Depending on what kind of stunt sledging you see yourself doing, you’ll want to focus your attention on picking product that’s designed specifically for getting the most out of riding in a particular way. Here’s a rough guide to the kind of gear you should look at for the main snowboarding subcultures, starting with:


Jumping, spinning and sliding - be it in the park, in the pipe, downtown or in the backcountry - all come under the banner of freestyle snowboarding.

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[part title='Snowboard Buying Tips']

Photo: Thomas Copsey


You’ll tend to ride switch a bunch so a true twin shape, or a twin shape with a directional flex, should be a priority. This category encompasses the broadest range of styles, so if you’re looking to crush minishredding or the jib line, look for softer models with reverse camber, while if you want to huck off the pro line, backcountry wedges or slice the pipe apart, look at stiffer boards - usually with regular camber for added precision.

[part title='Snowboard Boots Buying Tips']

Photo: Sami Tuoriniemi


Should you be into jibbing and the smaller kicker lines, softer boots that allow more tweaking and poking, and give more of a skate-like feel, will be good to look at. If it’s bigger jumps or the pipe, you’ll benefit from the extra support and response of a stiffer model. Regardless, a good amount of cushioning for taking the spank out of stomps is important, as is having a lightweight boot.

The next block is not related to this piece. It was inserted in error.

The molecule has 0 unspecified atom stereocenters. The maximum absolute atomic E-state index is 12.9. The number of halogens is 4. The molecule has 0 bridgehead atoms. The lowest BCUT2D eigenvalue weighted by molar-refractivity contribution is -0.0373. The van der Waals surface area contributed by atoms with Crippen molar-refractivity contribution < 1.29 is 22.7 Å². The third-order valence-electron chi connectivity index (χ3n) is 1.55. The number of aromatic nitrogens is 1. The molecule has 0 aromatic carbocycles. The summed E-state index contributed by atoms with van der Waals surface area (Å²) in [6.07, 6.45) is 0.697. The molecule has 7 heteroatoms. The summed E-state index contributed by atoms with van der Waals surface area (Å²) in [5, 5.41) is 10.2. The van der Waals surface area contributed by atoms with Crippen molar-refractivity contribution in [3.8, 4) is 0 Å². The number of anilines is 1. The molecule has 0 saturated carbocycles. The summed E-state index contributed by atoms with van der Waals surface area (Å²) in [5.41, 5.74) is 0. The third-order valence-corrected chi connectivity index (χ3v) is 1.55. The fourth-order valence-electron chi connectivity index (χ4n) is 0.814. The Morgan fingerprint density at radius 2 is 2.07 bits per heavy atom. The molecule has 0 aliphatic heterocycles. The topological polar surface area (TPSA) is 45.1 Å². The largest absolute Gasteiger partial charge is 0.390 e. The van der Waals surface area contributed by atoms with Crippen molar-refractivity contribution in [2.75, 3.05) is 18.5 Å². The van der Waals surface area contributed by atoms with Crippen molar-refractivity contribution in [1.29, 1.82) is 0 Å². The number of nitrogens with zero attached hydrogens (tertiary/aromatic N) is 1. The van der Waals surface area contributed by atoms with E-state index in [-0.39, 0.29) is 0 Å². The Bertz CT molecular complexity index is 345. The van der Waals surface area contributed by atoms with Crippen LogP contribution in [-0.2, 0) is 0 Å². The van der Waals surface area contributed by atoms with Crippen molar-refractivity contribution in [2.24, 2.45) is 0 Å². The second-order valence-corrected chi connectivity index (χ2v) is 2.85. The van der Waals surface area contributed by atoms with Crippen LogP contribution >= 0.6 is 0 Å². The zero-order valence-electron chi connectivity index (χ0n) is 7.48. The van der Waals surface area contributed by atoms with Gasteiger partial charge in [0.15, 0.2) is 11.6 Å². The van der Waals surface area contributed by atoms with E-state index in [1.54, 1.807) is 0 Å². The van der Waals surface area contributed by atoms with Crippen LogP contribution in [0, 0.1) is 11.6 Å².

[part title='Snowboard Bindings Buying Tips']

Photo: Thomas Copsey


Depending on what you'll mostly ride you should either aim for softer bindings if jibbing is your thing, or stiffer ones for more response and support charging big booters or the pipe. Either way, good dampening and cushioning is advisable to lessen chatter and your bone-jarring impacts.

[part title='Snowboard Outerwear Buying Tips']



If it’s pure performance, you want look at technical outerwear, though as it’s doubtful you’ll be out in the worst conditions you can look at the mid-range gear with no worries. But if the weather's good there's few things better than park laps in a hoody or a shirt (you can get water-resistant ones).

Jeans? If you must...

[part title='Other Buying Tips']



Long days in the park? Get yourself a good backpack to cart up your water, snacks, spare lenses and sunnies.